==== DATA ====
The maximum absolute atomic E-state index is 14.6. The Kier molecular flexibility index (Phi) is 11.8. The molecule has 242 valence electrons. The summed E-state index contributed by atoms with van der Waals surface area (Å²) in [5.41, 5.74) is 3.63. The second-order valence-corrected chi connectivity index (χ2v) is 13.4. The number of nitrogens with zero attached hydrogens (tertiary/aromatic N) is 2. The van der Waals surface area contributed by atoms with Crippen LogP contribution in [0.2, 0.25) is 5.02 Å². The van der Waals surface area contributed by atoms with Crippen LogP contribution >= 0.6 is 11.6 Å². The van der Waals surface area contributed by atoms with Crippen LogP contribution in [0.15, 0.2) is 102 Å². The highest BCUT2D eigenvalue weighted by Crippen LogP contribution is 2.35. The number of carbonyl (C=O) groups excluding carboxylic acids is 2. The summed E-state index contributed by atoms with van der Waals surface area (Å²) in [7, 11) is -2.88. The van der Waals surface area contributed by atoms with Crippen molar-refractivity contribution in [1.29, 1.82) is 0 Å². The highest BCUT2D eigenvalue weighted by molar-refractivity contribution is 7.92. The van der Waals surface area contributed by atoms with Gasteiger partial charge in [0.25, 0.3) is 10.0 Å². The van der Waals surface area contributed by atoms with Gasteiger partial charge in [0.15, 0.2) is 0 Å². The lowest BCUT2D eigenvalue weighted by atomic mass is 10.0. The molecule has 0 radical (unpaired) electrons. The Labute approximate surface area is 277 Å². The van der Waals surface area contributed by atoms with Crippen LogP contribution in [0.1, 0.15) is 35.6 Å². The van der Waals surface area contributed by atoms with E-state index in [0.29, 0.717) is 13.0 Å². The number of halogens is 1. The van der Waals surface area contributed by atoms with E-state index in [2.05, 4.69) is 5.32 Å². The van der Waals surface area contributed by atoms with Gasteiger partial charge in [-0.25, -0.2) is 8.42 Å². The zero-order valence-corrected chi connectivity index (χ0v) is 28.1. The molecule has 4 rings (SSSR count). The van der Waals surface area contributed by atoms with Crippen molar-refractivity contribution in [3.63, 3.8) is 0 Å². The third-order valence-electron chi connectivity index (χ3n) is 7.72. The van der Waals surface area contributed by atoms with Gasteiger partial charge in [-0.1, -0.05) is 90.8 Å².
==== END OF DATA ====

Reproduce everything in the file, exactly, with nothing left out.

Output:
The maximum absolute atomic E-state index is 14.6. The Kier molecular flexibility index (Phi) is 11.8. The molecule has 242 valence electrons. The summed E-state index contributed by atoms with van der Waals surface area (Å²) in [5.41, 5.74) is 3.63. The second-order valence-corrected chi connectivity index (χ2v) is 13.4. The number of nitrogens with zero attached hydrogens (tertiary/aromatic N) is 2. The van der Waals surface area contributed by atoms with Crippen LogP contribution in [0.2, 0.25) is 5.02 Å². The van der Waals surface area contributed by atoms with Crippen LogP contribution >= 0.6 is 11.6 Å². The van der Waals surface area contributed by atoms with Crippen LogP contribution in [0.15, 0.2) is 102 Å². The highest BCUT2D eigenvalue weighted by Crippen LogP contribution is 2.35. The number of carbonyl (C=O) groups excluding carboxylic acids is 2. The summed E-state index contributed by atoms with van der Waals surface area (Å²) in [7, 11) is -2.88. The van der Waals surface area contributed by atoms with Crippen molar-refractivity contribution in [1.29, 1.82) is 0 Å². The highest BCUT2D eigenvalue weighted by molar-refractivity contribution is 7.92. The van der Waals surface area contributed by atoms with Gasteiger partial charge in [0.25, 0.3) is 10.0 Å². The van der Waals surface area contributed by atoms with Gasteiger partial charge in [0.15, 0.2) is 0 Å². The lowest BCUT2D eigenvalue weighted by atomic mass is 10.0. The molecule has 0 radical (unpaired) electrons. The Labute approximate surface area is 277 Å². The van der Waals surface area contributed by atoms with Crippen LogP contribution in [0.1, 0.15) is 35.6 Å². The van der Waals surface area contributed by atoms with E-state index in [0.29, 0.717) is 13.0 Å². The number of halogens is 1. The van der Waals surface area contributed by atoms with E-state index in [2.05, 4.69) is 5.32 Å². The van der Waals surface area contributed by atoms with Gasteiger partial charge in [-0.25, -0.2) is 8.42 Å². The zero-order valence-corrected chi connectivity index (χ0v) is 28.1. The molecule has 4 rings (SSSR count). The van der Waals surface area contributed by atoms with Crippen molar-refractivity contribution in [3.63, 3.8) is 0 Å². The third-order valence-electron chi connectivity index (χ3n) is 7.72. The van der Waals surface area contributed by atoms with Gasteiger partial charge in [-0.1, -0.05) is 90.8 Å².